What Does it Mean that PRIMES is in P: Popularization and Distortion Revisited

Social Studies of Science 39 (2):257-288 (2009)
Abstract
In August 2002, three Indian computer scientists published a paper, ‘PRIMES is in P’, online. It presents a ‘deterministic algorithm’ which determines in ‘polynomial time’ if a given number is a prime number. The story was quickly picked up by the general press, and by this means spread through the scientific community of complexity theorists, where it was hailed as a major theoretical breakthrough. This is although scientists regarded the media reports as vulgar popularizations. When the paper was published in a peer-reviewed journal only two years later, the three scientists had already received wide recognition for their accomplishment. Current sociological theory challenges the ability to clearly distinguish on independent epistemic grounds between distorted and non-distorted scientific knowledge. It views the demarcation lines between such forms of presentation as contextual and unstable. In my paper, I challenge this view. By systematically surveying the popular press coverage of the ‘PRIMES is in P’ affair, I argue--against the prevailing new orthodoxy--that distorted simplifications of scientific knowledge are distinguishable from non-distorted simplifications on independent epistemic grounds. I argue that in the ‘PRIMES is in P’ affair, the three scientists could ride on the wave of the general press-distorted coverage of their algorithm, while counting on their colleagues’ ability to distinguish genuine accounts from distorted ones. Thus, their scientific reputation was unharmed. This suggests that the possibility of the existence of independent epistemic standards must be incorporated into the new SSK model of popularization.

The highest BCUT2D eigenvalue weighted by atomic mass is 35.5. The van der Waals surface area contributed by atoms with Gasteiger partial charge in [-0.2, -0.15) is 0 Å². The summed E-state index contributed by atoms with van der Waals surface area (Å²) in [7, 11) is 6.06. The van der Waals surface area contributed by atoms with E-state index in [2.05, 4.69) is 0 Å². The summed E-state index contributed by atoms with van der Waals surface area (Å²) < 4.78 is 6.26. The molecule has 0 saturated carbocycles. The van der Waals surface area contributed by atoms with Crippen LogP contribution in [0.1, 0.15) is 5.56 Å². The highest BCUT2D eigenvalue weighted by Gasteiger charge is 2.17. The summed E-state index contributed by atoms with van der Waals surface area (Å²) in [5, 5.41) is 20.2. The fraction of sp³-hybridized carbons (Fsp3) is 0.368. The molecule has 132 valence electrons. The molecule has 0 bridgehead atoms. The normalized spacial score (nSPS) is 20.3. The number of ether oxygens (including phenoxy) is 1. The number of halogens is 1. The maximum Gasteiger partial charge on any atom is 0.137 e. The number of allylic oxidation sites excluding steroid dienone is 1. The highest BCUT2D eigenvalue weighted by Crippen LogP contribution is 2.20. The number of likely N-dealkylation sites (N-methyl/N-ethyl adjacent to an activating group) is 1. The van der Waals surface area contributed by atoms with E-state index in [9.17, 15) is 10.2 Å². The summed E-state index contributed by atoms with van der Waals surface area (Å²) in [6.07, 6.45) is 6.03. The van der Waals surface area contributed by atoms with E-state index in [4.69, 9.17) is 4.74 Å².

Keywords popularization  distortion  science and media  social epistemology  computer science  mathematical proof  sociology of scientific knowledge
Categories (categorize this paper)
Options
 Save to my reading list
Follow the author(s)
Edit this record
My bibliography
Export citation
Find it on Scholar
Mark as duplicate
Request removal from index
Translate to english
Revision history
Download options
Our Archive


Upload a copy of this paper     Check publisher's policy     Papers currently archived: 31,786
External links

Setup an account with your affiliations in order to access resources via your University's proxy server
Configure custom proxy (use this if your affiliation does not provide a proxy)
Through your library
References found in this work BETA

No references found.

Add more references

Citations of this work BETA

Add more citations

Similar books and articles
Scientific Realism: An Elaboration and a Defence.Howard Sankey - 2001 - Theoria A Journal of Social and Political Theory 98 (98):35-54.
The Possibility of a Mathematical Sociology of Scientific Communication.Loet Leydesdorff - 1996 - Journal for General Philosophy of Science / Zeitschrift für Allgemeine Wissenschaftstheorie 27 (2):243-265.
Who has Scientific Knowledge?K. Brad Wray - 2007 - Social Epistemology 21 (3):337 – 347.
Toward a Sociology of Epistemic Things.David Bloor - 2005 - Perspectives on Science 13 (3):285-312.
The Knowledge Content of Science and the Sociology of Scientific Knowledge.Loet Leydesdorff - 1992 - Journal for General Philosophy of Science / Zeitschrift für Allgemeine Wissenschaftstheorie 23 (2):241-263.
Three Paradigms of Computer Science.Amnon H. Eden - 2007 - Minds and Machines 17 (2):135-167.
Added to PP index
2009-08-13

Total downloads
30 ( #194,419 of 2,231,518 )

Recent downloads (6 months)
3 ( #190,228 of 2,231,518 )

How can I increase my downloads?

Monthly downloads
My notes
Sign in to use this feature